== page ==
Opinion and Forefront

WINSTON: Goodnight's city is where we wanna go

December 10, 2011

Robin WinstonPresident Obama said it best: “Anybody who would doubt our prospects for the future, anybody who doesn’t believe in the Midwest—have ’em come to Kokomo.”

I look at my job in these columns to tout those members of our party who are doing the right thing for the right reasons. I am writing about Kokomo because while some tout Indiana as the “oasis of the Midwest,” Kokomo is indeed one of our many stellar communities. Our party and Kokomo have the good fortune of having a dynamic, innovative and persistent mayor in Greg Goodnight.

I have known Goodnight for years and have always respected his drive and his absolute commitment to “put Kokomo on the map.”

This year, his efforts were recognized by the Indiana Chamber of Commerce when it named Kokomo as Indiana’s “Community of the Year.” This is not an honor bestowed lightly. Like many things in his community, Goodnight and the residents won that award the old fashioned way—they earned it.

How did Kokomo change from a community on the brink of financial and employment collapse to the winner of the chamber’s highest award?

Goodnight combines the attributes of Obama and Vice President Biden, who supported the automobile manufacturing industry during its darkest moments; he reflects the Bayh-O’Bannon traditions of our party by putting progress before politics; and like former Speaker John Gregg, he understands that building consensus makes a considerable difference in the ability to govern.

Look what Kokomo has done in the past few years.

At one point, Forbes named Kokomo the third-fastest-dying city in America. Coupled with a downturn in the economy, state-mandated tax caps and lower assessed values put a strain on local government budgets. The city’s two biggest employers, Delphi and Chrysler, filed for bankruptcy.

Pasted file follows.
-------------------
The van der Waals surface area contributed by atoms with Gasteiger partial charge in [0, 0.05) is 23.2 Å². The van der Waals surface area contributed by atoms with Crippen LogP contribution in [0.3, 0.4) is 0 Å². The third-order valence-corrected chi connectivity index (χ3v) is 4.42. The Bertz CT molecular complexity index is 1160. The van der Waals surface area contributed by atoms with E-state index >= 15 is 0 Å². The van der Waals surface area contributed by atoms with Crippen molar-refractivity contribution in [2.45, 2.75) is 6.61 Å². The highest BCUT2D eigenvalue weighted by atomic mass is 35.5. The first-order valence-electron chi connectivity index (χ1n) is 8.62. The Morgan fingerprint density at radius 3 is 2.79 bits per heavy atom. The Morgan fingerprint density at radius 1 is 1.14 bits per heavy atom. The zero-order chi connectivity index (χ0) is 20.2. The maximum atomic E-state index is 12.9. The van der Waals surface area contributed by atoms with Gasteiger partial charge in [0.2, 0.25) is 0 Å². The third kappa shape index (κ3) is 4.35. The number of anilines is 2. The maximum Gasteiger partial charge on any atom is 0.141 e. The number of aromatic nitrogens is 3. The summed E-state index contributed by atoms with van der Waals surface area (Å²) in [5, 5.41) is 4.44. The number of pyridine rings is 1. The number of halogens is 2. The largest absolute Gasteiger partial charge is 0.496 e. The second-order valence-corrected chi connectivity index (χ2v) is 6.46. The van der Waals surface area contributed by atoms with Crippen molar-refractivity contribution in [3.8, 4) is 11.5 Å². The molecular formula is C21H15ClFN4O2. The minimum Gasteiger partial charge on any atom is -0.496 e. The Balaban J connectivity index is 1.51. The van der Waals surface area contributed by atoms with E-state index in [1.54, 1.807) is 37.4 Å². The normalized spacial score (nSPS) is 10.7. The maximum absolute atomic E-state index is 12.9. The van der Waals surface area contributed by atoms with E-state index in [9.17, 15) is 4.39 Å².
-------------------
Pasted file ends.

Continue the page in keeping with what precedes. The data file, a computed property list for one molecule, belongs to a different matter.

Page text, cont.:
Kokomo’s unemployment rate increased from 7.4 percent in June 2008 to 19.2 percent in June 2009. In July 2009, the Howard County Sheriff’s Department reported a monthly average of almost 70 home foreclosures.

Did those things deter the people of Kokomo and Goodnight? Probably somewhat, but their perseverance paid off. Instead of giving up, Goodnight and his team built partnerships with the people of Kokomo, leaders in private industry, higher education and with local economic development organizations.

Progressive members of our party believe that making government efficient and cost-effective is absolutely essential during tough budget times. Goodnight replicated that model and charged each city agency with streamlining services and reducing costs. He built on the best strengths of our party by developing alliances committed to retaining and creating jobs.

That meant keeping the small businesses open while traveling abroad to seek new business opportunities. It meant developing a revolving loan fund for businesses in the industrial and technology sectors, expanding low-interest loans for small businesses and even rent abatements for emerging small businesses.

Goodnight and his team realized that having solid infrastructure would enable businesses to invest in human infrastructure, thus creating more jobs. That’s why over $21 million has been invested in new roads, renovations of the downtown public library, Americans with Disabilities Act-compliant curbs and sidewalks, street and sewer improvements, environmental designs and funds to renovate and repair homes in low-to-moderate income neighborhoods.

To improve quality of life the city invested in a community recreational facility and improvements to parks and walk paths. Building upon tangible partnerships, Goodnight and his team enlisted the support of private-sector donors for public art, beautification projects and renovation of a dilapidated little league baseball park.

The result? In addition to the successes mentioned earlier, over 6,300 jobs have been retained or created since 2009 in Kokomo, and Kokomo is on the rebound. Obama and the chamber agree on one thing—come to Kokomo. When you do, you will see an example of the kind of positive, consensus-building leadership that our Party needs to be successful in Indiana.

Former Gov. Frank O’Bannon would be proud and so should you.•

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Winston is president of Winston/Terrell Group, an Indianapolis-based government affairs, public outreach and community relations firm. He was chairman of the Indiana Democratic Party from 1999-2001. Send comments on this column to ibjedit@ibj.com.

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